I was talking to my friend who is a member of the magic circle yesterday about how I watched a documentary about The Amazing Randi and he surmised that I must have too much free time on my hands. This is true, but I didn’t watch this documentary because of this but rather because it was a Storyville pick, and Storyville sure damn well know how to curate good documentary. An Honest Liar, or Exposed: Magicians, Psychics and Frauds, follows the life and career of The Amazing Randi, a magician and debunker/truth teller.
I quite like magic. When I was young I watched The Masked Magician, and I even went to see David Blaine when he was in a box in London (not worth the journey). I had never heard of The Amazing Randi, but from the sounds of it he was quite a big deal in the magic world.
In short, the film follows his early career as an escape artist/magician/illusionist and then looks at his ‘debunking’ of religious healers, notably Peter Popoff, psychics, and University investigations into psychic powers. It then followed his relationship with his long-term partner.
People like honesty. People like to be impressed.
The reason that people go to watch magic shows is for the latter reason. Most are aware that magic is just trickery and that no real supernatural forces are being applied, but some people still choose to believe that this is the case anyway. Randi was an exceptional magician and escape artist, and without this type of talent the latter part of the film probably would have never been able to occur. Randi made a living for the first part of his life by impressing people with magic, and in the second part by being honest with people, exposing the tricksters.
None of this is real.
What is real?
Randi criticized and eventually exposed a number of psychics and faith healers but still supporters of these people chastised Randi and called him a liar. Belief is a crazy thing, and it’s mildly shocking that even when people are presented with an empirical truth they continue to believe otherwise. Some people use their ability for trickery for bad. As Randi pointed out, when it comes to faith healing you are putting people in a dangerous position as they may decide to forego their prescribed medication or not wear glasses or walk without a stick, thus putting them at risk.
Popoff was exposed as not actually having any psychic powers or being spoken to by God, instead being fed information by his wife. Still, Popoff continued to have a successful career after he was exposed, give or take a bankruptcy or two, because people wanted to believe. The same goes with Uri Geller. Randi was able to perform all of Geller’s tricks and even able to fool scientists that tested Geller by having two magicians pretend to be psychics and pass the psychic test.
The film points out over and over again that Randi was doing these things for good. Of course he was, he was trying to stop people from getting fooled. In the section with Project Alpha, the magicians posing as psychics in a university experiment, it really went to show how far people were willing to go to ‘prove’ that psychics exist. It was surprising that the scientists were willing to bend the rules in order to show that their hypotheses were correct, and the two magicians described how bad they felt about fooling these people as the time went on even if it was for the greater good. People that are successful at fooling people, whether this be by magic, psychic powers, faith healing powers, or whatever, will always be able to make a living out of it once they have reached a level of success as, frankly, people want to believe what they want to believe.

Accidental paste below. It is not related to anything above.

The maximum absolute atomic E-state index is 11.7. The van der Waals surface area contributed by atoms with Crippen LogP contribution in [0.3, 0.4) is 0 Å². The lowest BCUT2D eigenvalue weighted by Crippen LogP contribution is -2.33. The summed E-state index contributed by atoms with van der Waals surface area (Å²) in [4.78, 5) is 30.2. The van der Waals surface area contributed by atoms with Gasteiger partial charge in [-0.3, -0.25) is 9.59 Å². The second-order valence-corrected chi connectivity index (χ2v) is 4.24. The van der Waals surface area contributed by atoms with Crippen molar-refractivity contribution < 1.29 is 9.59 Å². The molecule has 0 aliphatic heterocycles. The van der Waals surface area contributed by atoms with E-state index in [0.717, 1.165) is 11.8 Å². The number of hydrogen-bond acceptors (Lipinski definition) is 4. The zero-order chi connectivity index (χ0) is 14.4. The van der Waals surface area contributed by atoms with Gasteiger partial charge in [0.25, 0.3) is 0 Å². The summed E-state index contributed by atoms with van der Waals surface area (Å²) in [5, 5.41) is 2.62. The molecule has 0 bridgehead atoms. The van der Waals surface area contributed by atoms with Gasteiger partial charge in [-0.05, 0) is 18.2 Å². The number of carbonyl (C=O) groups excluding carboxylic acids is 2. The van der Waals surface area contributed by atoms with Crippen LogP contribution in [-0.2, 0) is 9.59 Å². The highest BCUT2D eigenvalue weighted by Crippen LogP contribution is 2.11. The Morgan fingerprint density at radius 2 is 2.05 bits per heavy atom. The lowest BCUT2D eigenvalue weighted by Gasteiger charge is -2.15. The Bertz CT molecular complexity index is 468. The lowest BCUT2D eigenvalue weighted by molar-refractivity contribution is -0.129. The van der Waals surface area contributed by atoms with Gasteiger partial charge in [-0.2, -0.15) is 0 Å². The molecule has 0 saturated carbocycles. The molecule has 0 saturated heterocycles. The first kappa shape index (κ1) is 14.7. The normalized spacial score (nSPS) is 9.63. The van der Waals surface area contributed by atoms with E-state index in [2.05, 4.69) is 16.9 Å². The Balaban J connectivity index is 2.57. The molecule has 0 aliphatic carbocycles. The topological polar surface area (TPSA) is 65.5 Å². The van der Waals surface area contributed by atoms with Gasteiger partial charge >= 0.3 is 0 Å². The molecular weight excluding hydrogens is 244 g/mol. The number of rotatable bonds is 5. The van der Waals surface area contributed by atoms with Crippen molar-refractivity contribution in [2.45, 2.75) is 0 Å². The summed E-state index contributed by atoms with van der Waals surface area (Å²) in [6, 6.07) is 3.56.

Randi ended his magic career in his 50s after he nearly died doing an escape from a sealed container filled with water. That’s just a fun fact for your enjoyment.
The other part of the documentary follows Randi’s personal life, mostly his relationship with José Alvarez. Randi came out as gay aged 81 having been in a relationship with José for 25 years. Honesty. That’s important. But then, dun dun duuun, Alvarez is arrested for identity theft. His real name is Deyvi Peña who supposedly stole José Alvarez’s identity after his student visa ran out as returning to Venezuela he would be in danger of being attacked for being a homosexual. Peña is arrested during filming, which is a happy coincidence really for the filmmakers. They then interview Randi who admits, after some coercing and promising that this footage wouldn’t be shown (titles at the end say that Randi later agreed for the showing of all interview footage) that he knew that Peña had stolen Alvarez’s identity but was willing to protect him as he would have not been well off if he was deported. In the end Peña has to serve a short jail term and do some community service. No biggy. But the real question here is: is Randi the one that was being fooled all along?!?!
7/10 – solid documentary, interesting subject. The ending dragged on a bit.